Here’s How You Could Sell Your Old Fashion Magazines to Make Money

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Thinking about finally cleaning out your stash of old fashion magazines? You might want to take a second look before heaving them all into the recycling bin.

Fashionista’s Tyler McCall ponders the value of old magazines in a recent piece about her quest to acquire several specific back issues of fashion magazines like Vogue.

She scored nine Vogues (from the ‘90s and turn of the century — so nostalgic!) for winning eBay bids ranging from $2.50 to $20.

If you think you might have a winner in your stack of magazines (probably labeled “Ditch these???”), don’t set up a secondhand fashion-mag shop just yet.

Making money selling your old magazines is more of an art than a science, McCall notes.

Why People Buy Old Fashion Magazines — And What You Should Know Before Trying to Sell Yours

Some retro magazine issues get purchased by collectors for the sake of collecting; others are bought by people searching for something they can’t easily find online.

For fashion magazines, McCall explains, it might be a designer looking for inspiration or a film crew working on a period piece. Still others get bought up by fans of a celebrity — or perhaps even the actual celebrity themselves.

Pro sellers tend to buy old magazines in bulk, allowing them to sell relatively low and still make some profit.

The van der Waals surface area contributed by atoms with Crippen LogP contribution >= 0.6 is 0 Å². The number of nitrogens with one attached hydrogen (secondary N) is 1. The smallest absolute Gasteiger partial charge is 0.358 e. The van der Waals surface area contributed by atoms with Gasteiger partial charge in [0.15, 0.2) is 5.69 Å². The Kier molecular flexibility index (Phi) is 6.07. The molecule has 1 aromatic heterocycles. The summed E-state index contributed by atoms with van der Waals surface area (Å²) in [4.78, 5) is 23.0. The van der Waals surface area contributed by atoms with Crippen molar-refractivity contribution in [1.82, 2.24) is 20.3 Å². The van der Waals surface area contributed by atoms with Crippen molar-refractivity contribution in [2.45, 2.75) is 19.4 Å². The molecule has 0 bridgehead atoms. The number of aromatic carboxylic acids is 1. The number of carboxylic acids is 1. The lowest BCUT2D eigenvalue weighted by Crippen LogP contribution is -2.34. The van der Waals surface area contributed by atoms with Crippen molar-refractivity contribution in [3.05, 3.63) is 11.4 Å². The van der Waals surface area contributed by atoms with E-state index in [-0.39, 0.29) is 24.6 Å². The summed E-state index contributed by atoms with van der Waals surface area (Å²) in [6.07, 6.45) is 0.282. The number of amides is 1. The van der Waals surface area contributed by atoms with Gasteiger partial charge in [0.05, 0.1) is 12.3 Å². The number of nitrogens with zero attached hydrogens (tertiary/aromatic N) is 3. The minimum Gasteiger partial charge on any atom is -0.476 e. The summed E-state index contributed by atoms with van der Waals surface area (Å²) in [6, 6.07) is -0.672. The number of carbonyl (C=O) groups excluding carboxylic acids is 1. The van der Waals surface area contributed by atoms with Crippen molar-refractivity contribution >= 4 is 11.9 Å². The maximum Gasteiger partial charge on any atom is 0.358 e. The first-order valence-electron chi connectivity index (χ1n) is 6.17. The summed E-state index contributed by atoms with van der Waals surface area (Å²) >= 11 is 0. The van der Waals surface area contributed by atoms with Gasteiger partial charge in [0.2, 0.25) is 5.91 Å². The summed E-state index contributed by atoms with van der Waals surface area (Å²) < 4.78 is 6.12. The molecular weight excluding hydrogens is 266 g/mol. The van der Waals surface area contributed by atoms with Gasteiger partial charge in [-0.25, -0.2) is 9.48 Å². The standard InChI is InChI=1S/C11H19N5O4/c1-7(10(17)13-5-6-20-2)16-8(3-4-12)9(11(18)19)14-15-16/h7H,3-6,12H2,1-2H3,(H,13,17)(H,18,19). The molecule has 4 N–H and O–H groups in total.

For the average fashion fan, scarcity is key. No one’s going to pay big money for your December 2016 issue of Elle, but someone might bid on a copy from the early days of the now defunct Jane.

Got a good-condition, mid-90s Delia*s catalog floating around your apartment? Yeah, someone might pay $20 or so for that, according to McCall’s research.

“Because there’s not a solid market for [back issues of magazines], it’s more of an art than it is a science,” she explains. “[I]f there’s a big celebrity or supermodel on the cover, it will command more.” And the older a magazine is, the more likely it is to earn bids.

If you’re ready to list some vintage Vogues — or maybe just the ads — you’ll want to follow our guide to eBay selling best practices.

If you don’t think the potential $5, $10 or $20 in your pocket is enough for you to make an effort, you can at least enjoy giving those magazines one last skim before they get the heave-ho.

Lisa Rowan is a writer and producer at The Penny Hoarder. She owns a full set of the retired Canadian magazine Worn Fashion Journal.